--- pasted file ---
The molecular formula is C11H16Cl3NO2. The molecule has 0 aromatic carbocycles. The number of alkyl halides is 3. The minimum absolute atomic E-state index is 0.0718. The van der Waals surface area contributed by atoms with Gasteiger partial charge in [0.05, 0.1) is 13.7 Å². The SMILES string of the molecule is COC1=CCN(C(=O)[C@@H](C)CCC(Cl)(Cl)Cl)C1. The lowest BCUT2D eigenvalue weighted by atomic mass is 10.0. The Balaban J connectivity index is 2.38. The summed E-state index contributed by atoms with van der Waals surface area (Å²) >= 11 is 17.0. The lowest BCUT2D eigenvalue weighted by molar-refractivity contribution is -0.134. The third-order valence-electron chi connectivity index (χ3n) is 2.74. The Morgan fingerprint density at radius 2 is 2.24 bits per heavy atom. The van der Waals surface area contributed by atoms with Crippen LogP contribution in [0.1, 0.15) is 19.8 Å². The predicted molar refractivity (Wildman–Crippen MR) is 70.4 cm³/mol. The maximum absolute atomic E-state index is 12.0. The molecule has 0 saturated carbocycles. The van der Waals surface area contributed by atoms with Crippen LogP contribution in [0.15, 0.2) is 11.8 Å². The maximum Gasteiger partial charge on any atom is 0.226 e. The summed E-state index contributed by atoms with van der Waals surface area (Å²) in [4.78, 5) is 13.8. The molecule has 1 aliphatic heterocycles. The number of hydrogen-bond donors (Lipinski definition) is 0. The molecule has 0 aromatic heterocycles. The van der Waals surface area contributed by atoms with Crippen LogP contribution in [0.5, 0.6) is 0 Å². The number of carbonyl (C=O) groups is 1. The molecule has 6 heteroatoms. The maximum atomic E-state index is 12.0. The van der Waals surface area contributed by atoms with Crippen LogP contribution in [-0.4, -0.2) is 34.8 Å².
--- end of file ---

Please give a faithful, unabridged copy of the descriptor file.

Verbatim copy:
The molecular formula is C11H16Cl3NO2. The molecule has 0 aromatic carbocycles. The number of alkyl halides is 3. The minimum absolute atomic E-state index is 0.0718. The van der Waals surface area contributed by atoms with Gasteiger partial charge in [0.05, 0.1) is 13.7 Å². The SMILES string of the molecule is COC1=CCN(C(=O)[C@@H](C)CCC(Cl)(Cl)Cl)C1. The lowest BCUT2D eigenvalue weighted by atomic mass is 10.0. The Balaban J connectivity index is 2.38. The summed E-state index contributed by atoms with van der Waals surface area (Å²) >= 11 is 17.0. The lowest BCUT2D eigenvalue weighted by molar-refractivity contribution is -0.134. The third-order valence-electron chi connectivity index (χ3n) is 2.74. The Morgan fingerprint density at radius 2 is 2.24 bits per heavy atom. The van der Waals surface area contributed by atoms with Crippen LogP contribution in [0.1, 0.15) is 19.8 Å². The predicted molar refractivity (Wildman–Crippen MR) is 70.4 cm³/mol. The maximum absolute atomic E-state index is 12.0. The molecule has 0 saturated carbocycles. The van der Waals surface area contributed by atoms with Crippen LogP contribution in [0.15, 0.2) is 11.8 Å². The maximum Gasteiger partial charge on any atom is 0.226 e. The summed E-state index contributed by atoms with van der Waals surface area (Å²) in [4.78, 5) is 13.8. The molecule has 1 aliphatic heterocycles. The number of hydrogen-bond donors (Lipinski definition) is 0. The molecule has 0 aromatic heterocycles. The van der Waals surface area contributed by atoms with Crippen LogP contribution in [0.5, 0.6) is 0 Å². The number of carbonyl (C=O) groups is 1. The molecule has 6 heteroatoms. The maximum atomic E-state index is 12.0. The van der Waals surface area contributed by atoms with Crippen LogP contribution in [-0.4, -0.2) is 34.8 Å².